Deep Dive Sessions

MONDAY

How analytics and machine learning are transforming higher education
Paul Hutchings, Glenn Messenger, Jim Cook, Johnathan Parsons / Google For Education
How are analytics and machine learning transforming education and what is the potential for the future? Hear from senior technology leaders from University of Sydney and Google discuss how higher education leaders use analytics and ML to engage with and better understand student performance.


Governance strategies for a cloud first world 
Ray Fleming / Microsoft 
Policy implication and practice can often be an after-thought to the rapid adoption of new technology. While there is much to harness in implementing a cloud first design it doesn’t come without it’s risks – especially when pertaining to data governance, institutional policy, data privacy and ethics. Join us in this session to understand Microsoft’s cloud strategy, best practice governance models for Higher Education, and in-built tools and services on the Azure platform, like Azure Policy, that can mitigate your institutions risk. 


How to build a Smart Campus and make it uniquely valuable to your institution 
Rich Nedwich / Ruckus Wireless Inc 
What is a Smart Campus, and how can it help IT address top priorities like attracting and retaining students, reducing utility costs (i.e., going green), or making your campus a safer place to live, work and learn?  By utilizing Internet-of-things and a new approach, it is now possible to create a platform for innovation – unique to each institution because you make it what you want – automating your policies, your response plans, your desired campus experiences and services.  

Attend this session to learn what Universities like yours have said, and how one starts their journey to becoming a smart campus, what are the foundational infrastructure components and technologies, and what could campus life look like? We will show IoT use cases and discuss what is possible.

Rich Nedwich, Global Director of Education at Ruckus Networks, will share his perspective from discussing Smart Campus topics with University and College CIOs in his recent travels across the United States, Canada, United Kingdom and Australia. In the process, he will dispel myths such as ‘a Smart Campus means it supports smart phones’ (which it does, but that’s the least of it) or ‘you can build a Smart Campus with dumb pipes’ (which you cannot).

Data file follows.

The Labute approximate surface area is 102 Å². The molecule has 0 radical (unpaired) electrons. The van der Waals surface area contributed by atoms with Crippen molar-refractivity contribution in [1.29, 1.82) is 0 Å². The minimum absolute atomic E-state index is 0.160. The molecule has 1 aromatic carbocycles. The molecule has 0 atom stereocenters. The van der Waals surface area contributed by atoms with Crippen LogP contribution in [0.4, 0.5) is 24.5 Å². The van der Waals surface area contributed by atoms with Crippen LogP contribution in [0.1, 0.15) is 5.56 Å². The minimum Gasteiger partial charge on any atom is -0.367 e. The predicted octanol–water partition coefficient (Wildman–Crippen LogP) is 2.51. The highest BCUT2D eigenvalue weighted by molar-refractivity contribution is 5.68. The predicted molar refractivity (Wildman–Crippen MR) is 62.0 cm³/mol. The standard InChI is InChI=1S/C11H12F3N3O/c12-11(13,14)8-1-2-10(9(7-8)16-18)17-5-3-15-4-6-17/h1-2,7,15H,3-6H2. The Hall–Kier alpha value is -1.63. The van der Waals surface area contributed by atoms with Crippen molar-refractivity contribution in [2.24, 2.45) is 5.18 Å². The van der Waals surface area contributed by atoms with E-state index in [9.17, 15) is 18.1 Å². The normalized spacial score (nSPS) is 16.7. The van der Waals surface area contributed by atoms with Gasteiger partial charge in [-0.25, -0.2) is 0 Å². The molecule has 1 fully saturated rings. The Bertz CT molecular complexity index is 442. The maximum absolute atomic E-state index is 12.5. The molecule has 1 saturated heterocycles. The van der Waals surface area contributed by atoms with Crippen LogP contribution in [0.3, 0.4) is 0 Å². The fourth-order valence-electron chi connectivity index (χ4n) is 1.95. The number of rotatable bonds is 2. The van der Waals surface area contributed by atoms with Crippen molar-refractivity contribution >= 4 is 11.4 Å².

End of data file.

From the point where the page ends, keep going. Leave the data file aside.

Come join Rich Nedwich, Global Director of Education at Ruckus Networks as we talk through the needs of a Smart Campus, hear what your peers are saying and planning, and see how these align with IT priorities and trends such as student-centered learning and IT/OT convergence.


Beyond Just Wi-Fi 
Osama Aboulmagd / Huawei Technology Canada Co. Ltd.
Higher education institutions are becoming more competitive and are seeking to better understand the spatial contexts and conditions which allow students to thrive in a campus environment. Join Huawei and our Wi-Fi Services delivery partners Stratosmedia for an interactive demonstration “Beyond Just Wi-Fi” as we explore the capabilities available for delivering relevance in both rich data and campus experiences.


Data Driven Transformation and Innovation in Education
Cisco 
Data and intelligence are increasingly driving decisions and business outcomes, with institutions increasingly grappling and striving to excel in a data-rich environment.

TUESDAY

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Paul Hutchings and Glenn Messenger / Google For Education 


Tomorrow’s Student Experience, Today – What are the pillars of innovation that are key to university success? 
David Goltz / Oracle 
Higher education institutions face fierce competition. To remain relevant, they must deliver engaging, responsive, insightful personal experiences throughout the student lifecycle. Education is no longer a case of ‘one size fits all’. Students are now learning in a different era… one that has changed from a traditional campus with limited technology to the rapid introduction of new mobile and online learning technologies that are forcing institutions to rethink their business models. Today’s students are more focused than ever on the return on their investment and seek the knowledge they need to find a job rather than the degree itself. Never has it been more critical for Universities to change the ‘technology-spend’ paradigm from ‘back-office’ systems to the differentiating and front-facing student experience platforms.